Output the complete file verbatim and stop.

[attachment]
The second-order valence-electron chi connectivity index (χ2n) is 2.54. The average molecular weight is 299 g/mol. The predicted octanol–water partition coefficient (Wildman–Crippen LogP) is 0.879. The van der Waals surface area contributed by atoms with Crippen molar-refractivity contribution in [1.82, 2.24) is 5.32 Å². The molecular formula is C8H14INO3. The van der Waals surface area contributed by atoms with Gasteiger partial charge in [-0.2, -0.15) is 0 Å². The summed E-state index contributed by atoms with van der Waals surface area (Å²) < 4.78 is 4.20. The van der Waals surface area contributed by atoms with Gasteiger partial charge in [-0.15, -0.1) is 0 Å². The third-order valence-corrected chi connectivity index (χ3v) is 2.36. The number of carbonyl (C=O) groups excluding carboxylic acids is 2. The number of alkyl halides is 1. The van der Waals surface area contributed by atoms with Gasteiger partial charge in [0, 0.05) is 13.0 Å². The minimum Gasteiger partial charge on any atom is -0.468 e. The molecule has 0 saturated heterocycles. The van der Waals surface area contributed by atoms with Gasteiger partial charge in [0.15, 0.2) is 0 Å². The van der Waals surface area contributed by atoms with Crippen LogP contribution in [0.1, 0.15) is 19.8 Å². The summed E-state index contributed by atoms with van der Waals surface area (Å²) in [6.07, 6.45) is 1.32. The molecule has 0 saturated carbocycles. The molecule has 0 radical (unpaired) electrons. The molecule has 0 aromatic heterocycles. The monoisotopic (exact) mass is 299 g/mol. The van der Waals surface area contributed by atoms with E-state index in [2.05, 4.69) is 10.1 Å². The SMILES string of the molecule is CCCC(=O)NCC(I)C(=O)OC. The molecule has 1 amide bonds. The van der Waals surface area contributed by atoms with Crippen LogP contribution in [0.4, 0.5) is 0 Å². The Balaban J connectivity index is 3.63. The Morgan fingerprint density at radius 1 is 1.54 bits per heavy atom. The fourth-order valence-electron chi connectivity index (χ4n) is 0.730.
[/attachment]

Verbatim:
The second-order valence-electron chi connectivity index (χ2n) is 2.54. The average molecular weight is 299 g/mol. The predicted octanol–water partition coefficient (Wildman–Crippen LogP) is 0.879. The van der Waals surface area contributed by atoms with Crippen molar-refractivity contribution in [1.82, 2.24) is 5.32 Å². The molecular formula is C8H14INO3. The van der Waals surface area contributed by atoms with Gasteiger partial charge in [-0.2, -0.15) is 0 Å². The summed E-state index contributed by atoms with van der Waals surface area (Å²) < 4.78 is 4.20. The van der Waals surface area contributed by atoms with Gasteiger partial charge in [-0.15, -0.1) is 0 Å². The third-order valence-corrected chi connectivity index (χ3v) is 2.36. The number of carbonyl (C=O) groups excluding carboxylic acids is 2. The number of alkyl halides is 1. The van der Waals surface area contributed by atoms with Gasteiger partial charge in [0, 0.05) is 13.0 Å². The minimum Gasteiger partial charge on any atom is -0.468 e. The molecule has 0 saturated heterocycles. The van der Waals surface area contributed by atoms with Gasteiger partial charge in [0.15, 0.2) is 0 Å². The van der Waals surface area contributed by atoms with Crippen LogP contribution in [0.1, 0.15) is 19.8 Å². The summed E-state index contributed by atoms with van der Waals surface area (Å²) in [6.07, 6.45) is 1.32. The molecule has 0 saturated carbocycles. The molecule has 0 radical (unpaired) electrons. The molecule has 0 aromatic heterocycles. The monoisotopic (exact) mass is 299 g/mol. The van der Waals surface area contributed by atoms with E-state index in [2.05, 4.69) is 10.1 Å². The SMILES string of the molecule is CCCC(=O)NCC(I)C(=O)OC. The molecule has 1 amide bonds. The van der Waals surface area contributed by atoms with Crippen LogP contribution in [0.4, 0.5) is 0 Å². The Balaban J connectivity index is 3.63. The Morgan fingerprint density at radius 1 is 1.54 bits per heavy atom. The fourth-order valence-electron chi connectivity index (χ4n) is 0.730.